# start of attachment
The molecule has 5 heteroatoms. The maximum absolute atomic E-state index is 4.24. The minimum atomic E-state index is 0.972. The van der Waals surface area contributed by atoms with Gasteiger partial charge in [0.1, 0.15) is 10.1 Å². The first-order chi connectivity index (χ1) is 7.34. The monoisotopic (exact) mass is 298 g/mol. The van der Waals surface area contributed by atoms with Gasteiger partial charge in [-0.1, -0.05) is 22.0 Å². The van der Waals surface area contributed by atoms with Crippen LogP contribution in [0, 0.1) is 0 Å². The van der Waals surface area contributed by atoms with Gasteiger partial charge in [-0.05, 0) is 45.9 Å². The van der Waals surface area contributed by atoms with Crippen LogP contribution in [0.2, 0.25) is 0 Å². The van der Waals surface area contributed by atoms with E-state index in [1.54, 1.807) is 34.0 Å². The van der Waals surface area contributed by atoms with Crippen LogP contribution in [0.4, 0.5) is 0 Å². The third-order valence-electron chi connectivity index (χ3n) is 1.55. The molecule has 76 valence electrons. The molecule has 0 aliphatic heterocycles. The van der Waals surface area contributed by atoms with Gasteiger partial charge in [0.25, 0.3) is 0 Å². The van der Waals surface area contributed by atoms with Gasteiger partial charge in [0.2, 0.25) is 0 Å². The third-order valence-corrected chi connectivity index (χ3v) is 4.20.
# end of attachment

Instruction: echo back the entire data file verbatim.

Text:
The molecule has 5 heteroatoms. The maximum absolute atomic E-state index is 4.24. The minimum atomic E-state index is 0.972. The van der Waals surface area contributed by atoms with Gasteiger partial charge in [0.1, 0.15) is 10.1 Å². The first-order chi connectivity index (χ1) is 7.34. The monoisotopic (exact) mass is 298 g/mol. The van der Waals surface area contributed by atoms with Gasteiger partial charge in [-0.1, -0.05) is 22.0 Å². The van der Waals surface area contributed by atoms with Crippen LogP contribution in [0, 0.1) is 0 Å². The van der Waals surface area contributed by atoms with Gasteiger partial charge in [-0.05, 0) is 45.9 Å². The van der Waals surface area contributed by atoms with Crippen LogP contribution in [0.2, 0.25) is 0 Å². The van der Waals surface area contributed by atoms with E-state index in [1.54, 1.807) is 34.0 Å². The van der Waals surface area contributed by atoms with Crippen LogP contribution in [0.4, 0.5) is 0 Å². The third-order valence-electron chi connectivity index (χ3n) is 1.55. The molecule has 76 valence electrons. The molecule has 0 aliphatic heterocycles. The van der Waals surface area contributed by atoms with Gasteiger partial charge in [0.25, 0.3) is 0 Å². The van der Waals surface area contributed by atoms with Gasteiger partial charge in [0.2, 0.25) is 0 Å². The third-order valence-corrected chi connectivity index (χ3v) is 4.20.